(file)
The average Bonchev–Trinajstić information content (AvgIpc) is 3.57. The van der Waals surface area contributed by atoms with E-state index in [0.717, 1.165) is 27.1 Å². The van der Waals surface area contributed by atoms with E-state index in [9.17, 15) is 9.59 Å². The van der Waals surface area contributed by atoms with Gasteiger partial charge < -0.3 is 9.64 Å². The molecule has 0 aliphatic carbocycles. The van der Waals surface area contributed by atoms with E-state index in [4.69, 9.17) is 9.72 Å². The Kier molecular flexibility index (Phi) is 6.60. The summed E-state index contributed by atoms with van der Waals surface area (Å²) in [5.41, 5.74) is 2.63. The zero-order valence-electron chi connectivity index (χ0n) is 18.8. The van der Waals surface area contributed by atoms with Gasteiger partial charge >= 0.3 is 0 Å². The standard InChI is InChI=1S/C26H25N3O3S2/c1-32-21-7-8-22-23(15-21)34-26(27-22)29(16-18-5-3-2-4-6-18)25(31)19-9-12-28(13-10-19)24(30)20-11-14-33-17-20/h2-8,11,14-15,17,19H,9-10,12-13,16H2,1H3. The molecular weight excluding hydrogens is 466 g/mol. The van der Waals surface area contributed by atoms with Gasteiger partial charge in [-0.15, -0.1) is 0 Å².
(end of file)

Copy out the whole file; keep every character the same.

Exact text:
The average Bonchev–Trinajstić information content (AvgIpc) is 3.57. The van der Waals surface area contributed by atoms with E-state index in [0.717, 1.165) is 27.1 Å². The van der Waals surface area contributed by atoms with E-state index in [9.17, 15) is 9.59 Å². The van der Waals surface area contributed by atoms with Gasteiger partial charge < -0.3 is 9.64 Å². The molecule has 0 aliphatic carbocycles. The van der Waals surface area contributed by atoms with E-state index in [4.69, 9.17) is 9.72 Å². The Kier molecular flexibility index (Phi) is 6.60. The summed E-state index contributed by atoms with van der Waals surface area (Å²) in [5.41, 5.74) is 2.63. The zero-order valence-electron chi connectivity index (χ0n) is 18.8. The van der Waals surface area contributed by atoms with Gasteiger partial charge >= 0.3 is 0 Å². The standard InChI is InChI=1S/C26H25N3O3S2/c1-32-21-7-8-22-23(15-21)34-26(27-22)29(16-18-5-3-2-4-6-18)25(31)19-9-12-28(13-10-19)24(30)20-11-14-33-17-20/h2-8,11,14-15,17,19H,9-10,12-13,16H2,1H3. The molecular weight excluding hydrogens is 466 g/mol. The van der Waals surface area contributed by atoms with Gasteiger partial charge in [-0.15, -0.1) is 0 Å².